What are memory timings?
What are memory timings?
When it comes to memory timings, there are a few key factors to understand. One of the most important is latency, which refers to the amount of time it takes for a request to be processed and the data to be written or read from memory. In other words, latency is like the wait time between ordering a meal at a restaurant and receiving it. The lower the latency, the faster the data can be accessed, much like how a quick meal service is preferable. Latency - lower is better.
Say we notice on the packaging is this: CL42-42-42-84 at 1.10V for a memory kit. What do the numbers mean? Well, this refers to CAS-tRCD-tRP-tRAS CMD (respectively), and these values are measured in clock cycles.
Undoubtedly, one of the most essential timings is that of the CAS Latency and is also the one most people can actually understand. Since data is often accessed sequentially (same row), the CPU only needs to select the next column in the row to get the next piece of data. In other words, CAS Latency is the delay between the CAS signal and the availability of valid data on the data pins (DQ). Therefore, the latency between column accesses (CAS), plays an important role in the performance of the memory. The lower the latency, the better the performance. However, the memory modules must be capable of supporting low latency settings.
There is a delay from when a row is activated to when the cell (or column) is activated via the CAS signal and data can be written to or read from a memory cell. This delay is called tRCD. When memory is accessed sequentially, the row is already active and tRCD will not have much impact. However, if memory is not accessed in a linear fashion, the current active row must be deactivated and then a new row selected/activated. It is this example where low tRCD's can improve performance. However, like any other memory timing, putting this too low for the module can result in instability.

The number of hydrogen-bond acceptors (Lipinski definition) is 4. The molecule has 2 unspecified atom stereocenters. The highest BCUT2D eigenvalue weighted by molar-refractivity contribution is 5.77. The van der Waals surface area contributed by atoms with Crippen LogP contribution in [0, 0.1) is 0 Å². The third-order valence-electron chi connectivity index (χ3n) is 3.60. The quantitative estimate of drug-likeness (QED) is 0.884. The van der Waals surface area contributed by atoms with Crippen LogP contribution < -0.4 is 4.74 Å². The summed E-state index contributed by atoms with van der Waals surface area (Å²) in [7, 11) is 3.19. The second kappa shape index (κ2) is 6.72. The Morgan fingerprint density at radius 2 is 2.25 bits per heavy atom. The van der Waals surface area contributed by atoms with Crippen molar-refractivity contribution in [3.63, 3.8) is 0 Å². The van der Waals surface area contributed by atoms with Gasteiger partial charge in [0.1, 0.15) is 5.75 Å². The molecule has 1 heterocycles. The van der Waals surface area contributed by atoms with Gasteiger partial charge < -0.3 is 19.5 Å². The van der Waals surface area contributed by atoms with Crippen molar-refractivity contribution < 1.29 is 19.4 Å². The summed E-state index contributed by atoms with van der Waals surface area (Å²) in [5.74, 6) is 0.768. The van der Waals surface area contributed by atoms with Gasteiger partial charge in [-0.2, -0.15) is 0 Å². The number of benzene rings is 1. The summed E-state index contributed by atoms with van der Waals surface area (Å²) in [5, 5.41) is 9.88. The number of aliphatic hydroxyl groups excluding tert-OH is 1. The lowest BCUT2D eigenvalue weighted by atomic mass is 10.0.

tRP is the time required to terminate one Row access and begin the next row access. Another way to look at this it that tRP is the delay required between deactivating the current row and selecting the next row. Therefore, in conjunction with tRCD, the time required (or clock cycles required) to switch banks (or rows) and select the next cell for either reading, writing or refreshing is a combination of tRP and tRCD.
Memory architecture is like a spreadsheet with row upon row and column upon column with each row being 1 bank. In order for the CPU to access memory, it must first determine which Row or Bank in the memory that is to be accessed and activate that row via the RAS signal. Once activated, the row can be accessed over and over until the data is exhausted. This is why tRAS has little effect on overall system performance but could impact system stability if set incorrectly.
The Command Rate is the time needed between the chip select signal and when commands can be issued to the RAM module IC.